A picture of a short haired tabby cat lying on a cat tower, scratching its claws on a post

Fun cat enrichment ideas

FirstVet's Dr Jessica May holding her dog

Dr Jessica May, FirstVet vet

Just like their canine counterparts, cat care goes beyond their physical well-being. True, your kitty may be quite self-sufficient in many ways (and not want constant attention from you).
But this doesn’t mean you shouldn’t look for chances to give them plenty of stimulation. After all, one of the five freedoms of animal welfare is the freedom to express normal behaviour.

FirstVet vet Dr Jessica May shows felines the love they deserve by explaining why cat enrichment is important and sharing different ways to help them thrive.



A picture of a multi coloured shorthair cat playing with a feather cat teaser on a sofa

What is cat enrichment and why’s it important?

Cat enrichment is a way of helping felines to fight boredom and stress by giving them mental and physical stimulation. Introducing enrichment helps them explore their natural instincts in a positive and healthy way, which in turn encourages good behaviours. Even better, minimising stress (a common cause of behavioural and health issues) through enrichment can help cats live happier and more fulfilled lives.

Always remember to choose enrichments that suit your cat’s age, breed, and physical capabilities – but more on that later.


> Do indoor cats get depressed?

Many cat parents choose to keep their felines indoors if they live in a flat, near a busy road, or if it suits their breed temperament. But these kitties also still need an outlet for their natural behaviours – the ones which are often met by exploring and hunting outdoors.

So it’s extra important to give indoor cats enrichment and compensate for the lack of outdoor stimulation. If you don’t give them the chance to hunt, play, and scratch, they may become frustrated, leading to various behavioural issues like:

  • Stress
  • Depression
  • Anxiety
  • Soiling outside their litter box
  • Scratching furniture

Housecats may get used to their non-changing indoor environment and become afraid of and overly sensitive to any changes. They could also struggle to escape stressful situations in a smaller, confined indoor space.


A picture of a ginger cat lying on a cushion on a cat tower

What are the different types of enrichment for cats?

Great news – you’re not short on options when it comes to enriching your cat’s life. There’s four main types of cat enrichment: environmental, social, cognitive, and nutritional. Try to bring in a mixture of activities from each to give your cat plenty of variety.


> Environmental enrichment ideas for cats

Turning your home into a cat play haven is a great way to give them environmental enrichment. You’ll want to create places where they can explore and hide, so they can have fun and still feel safe and comfortable.

Bring in environmental enrichments like:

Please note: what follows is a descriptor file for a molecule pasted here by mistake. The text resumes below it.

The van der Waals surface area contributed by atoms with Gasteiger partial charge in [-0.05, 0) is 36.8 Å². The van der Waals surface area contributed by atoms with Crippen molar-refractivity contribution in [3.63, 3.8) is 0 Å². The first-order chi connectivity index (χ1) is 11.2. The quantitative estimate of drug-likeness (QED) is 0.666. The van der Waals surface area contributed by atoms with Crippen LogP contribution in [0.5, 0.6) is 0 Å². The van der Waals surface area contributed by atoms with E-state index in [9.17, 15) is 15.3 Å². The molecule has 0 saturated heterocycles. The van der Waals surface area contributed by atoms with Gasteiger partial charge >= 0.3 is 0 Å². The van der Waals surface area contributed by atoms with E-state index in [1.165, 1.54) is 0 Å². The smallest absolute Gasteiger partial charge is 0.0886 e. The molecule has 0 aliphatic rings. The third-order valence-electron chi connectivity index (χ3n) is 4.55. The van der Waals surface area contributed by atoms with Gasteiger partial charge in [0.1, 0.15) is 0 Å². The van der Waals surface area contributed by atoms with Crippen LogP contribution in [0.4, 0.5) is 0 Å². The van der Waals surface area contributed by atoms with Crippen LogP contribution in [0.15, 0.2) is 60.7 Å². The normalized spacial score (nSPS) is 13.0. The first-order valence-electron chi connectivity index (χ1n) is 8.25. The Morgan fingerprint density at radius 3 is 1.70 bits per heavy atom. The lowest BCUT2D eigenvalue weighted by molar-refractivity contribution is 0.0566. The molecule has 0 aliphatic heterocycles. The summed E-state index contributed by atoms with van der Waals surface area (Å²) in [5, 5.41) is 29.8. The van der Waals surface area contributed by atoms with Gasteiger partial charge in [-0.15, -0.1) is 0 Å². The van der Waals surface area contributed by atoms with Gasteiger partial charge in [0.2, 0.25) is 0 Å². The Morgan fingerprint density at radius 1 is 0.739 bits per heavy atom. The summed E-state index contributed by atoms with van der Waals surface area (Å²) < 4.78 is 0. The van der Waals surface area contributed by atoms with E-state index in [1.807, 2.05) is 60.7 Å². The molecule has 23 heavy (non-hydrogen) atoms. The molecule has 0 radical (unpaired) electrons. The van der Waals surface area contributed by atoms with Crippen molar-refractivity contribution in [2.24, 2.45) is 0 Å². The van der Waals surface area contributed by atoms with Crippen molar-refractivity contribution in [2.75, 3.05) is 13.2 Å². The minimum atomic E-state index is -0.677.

• A catio or outdoor enclosure, so your indoor cat can safely and securely enjoy some fresh air.
  • A cat tree or climbing pole, so they have plenty of active play and jumping.
  • Perches near windows and in high up areas, so they can watch the world go by at a vantage point.
  • Cardboard boxes and other hiding spaces (at least one for each cat), so they have somewhere to retreat when needed.
  • Cardboard boxes and tunnels set up as playgrounds.
  • Training them to use cat harness and lead (if they’re comfortable), so you can take them out for walks.
  • Scratching posts and pads around the house, so they can have fun scratching without destroying your furniture.
  • A cat-friendly garden, so they can explore their territory among safe plants and flowers.
  • A private space for their litter box, so they feel safe when they need to go to the toilet.
  • Ramps and steps if they’re older, so they can still get around the house without putting pressure on their joints.
  • Plenty of active toys in different rooms, so they have lots of play options wherever they go.


A picture of a long haired tabby cat being petted on its head

> Social enrichment ideas for cats

Cats thrive on social interaction, whether that’s with felines, other pets in the household, or their lifestyle patrons (also known as their owners). Cat social behaviours include playing, cuddling, and grooming, although each feline will have their own preferences.

Positive ways to interact with your feline include:

  • Gentle and consistent handling, especially when they’re a kitten.
  • Lowering yourself to their level and giving them time to initiate contact.
  • Talking gently to them to help put them at ease.
  • Petting around their head, cheek, and chin – they don’t enjoy being petted in other areas like the abdomen.
  • Playing with them at a consistent time each day for a consistent period to create familiarity and routine.
  • Learning their preferences and how much they like each kind of interaction, whether petting, playing, grooming, being picked up, or sitting on your lap.